Huntington Beach, California Bird Watching Information for Bolsa Chica Wetlands
Bolsa Chica Ecological Reserve Location and Information
Bolsa Chica Ecological Reserve is one of California's most significant coastal wetlands. This 300 acre sanctuary is a popular attraction for tourists and local residents. Other nearby wetlands include Newport Beach's Upper Newport Bay State Ecological Reserve and Ballona Wetlands near Playa del Rey. Visitors to Huntington Beach often look for a family-oriented outing that both educates and entertains the youngsters and adults.
Bolsa Chica Wetlands or Ecological Reserve features a 1.5 mile trail loop around a water inlet. Believed to be a popular hunting ground to native American tribes at one time, in the early 1900's it was transformed into the Bolsa Hunting Club, a prestigious duck and fowl hunting club with steep membership fees. A Los Angeles Red Car train system included a stop here. In World War II, a portion of the wetlands was used by troops to watch for enemy attacks. The facility is now a protected wetlands. The public can park for free in a paved lot and walk along trails, watching and learning about birds. Dogs, horses, pets and bicycle riding are prohibited.
The best place to observe wildlife is from the footbridge and trail adjacent to Pacific Coast Highway. Several volunteer groups offer free tours leaving the parking lot at this location.
The Amigos de Bolsa Chica tour is on the first Saturday of each month from 9
to 10:30 a.m. The Bolsa Chica Land Trust tour is on the third Sunday of each
month from 10 a.m. to Noon. Meeting planners can arrange for private group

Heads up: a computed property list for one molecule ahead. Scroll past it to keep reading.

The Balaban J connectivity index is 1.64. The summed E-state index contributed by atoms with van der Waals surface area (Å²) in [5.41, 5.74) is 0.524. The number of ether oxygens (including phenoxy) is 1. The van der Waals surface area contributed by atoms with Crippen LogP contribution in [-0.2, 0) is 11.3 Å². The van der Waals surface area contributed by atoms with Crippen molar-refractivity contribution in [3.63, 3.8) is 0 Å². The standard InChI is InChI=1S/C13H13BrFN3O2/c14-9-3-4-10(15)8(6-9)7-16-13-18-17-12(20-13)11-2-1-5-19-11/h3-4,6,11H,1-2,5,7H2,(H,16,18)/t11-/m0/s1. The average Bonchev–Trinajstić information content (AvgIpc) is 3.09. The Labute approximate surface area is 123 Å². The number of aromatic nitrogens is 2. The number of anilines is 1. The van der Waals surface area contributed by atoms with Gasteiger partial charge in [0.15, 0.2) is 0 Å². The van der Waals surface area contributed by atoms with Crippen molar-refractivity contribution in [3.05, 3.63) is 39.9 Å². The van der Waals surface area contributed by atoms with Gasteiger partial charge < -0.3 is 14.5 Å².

tours by calling the numbers
listed in the paragraph below.
Both tours follow a loop trail through the wetlands and are hosted by trained guides who discuss identification of birds, ecology and history of the wetlands. No reservations are required. Open to foot traffic. Trail parking is accessible from the northbound lane of Pacific Coast Highway one mile south of Warner (across from the Bolsa Chica State Beach entrance). For more information contact the Amigos de Bolsa Chica at 714-840-1575. The Bolsa Chica Land Trust can be reached at 714-846-1001.
Special events include organized clean-up efforts that enhance this public venue. The wetlands offer limited space and as such, there are no reservable private meetings and functions on the property. However, educational tours and pre-arranged tours, tree plantings, clean-ups and other such civic efforts are possible by arrangement.
Central Park, Huntington Beach, California
Huntington Central Park is a birders' delight all year long and especially during the April/May and September/October migrations. 228 species of birds have been spotted in the Park, to date, offering birders an opportunity to see locals as well as discover new species. Don't be surprised to see an occasional vagrant exotic, as well.The Interpretive Center near Bolsa Chica Ecological Reserve, 3842 Warner Ave., (714) 846-1114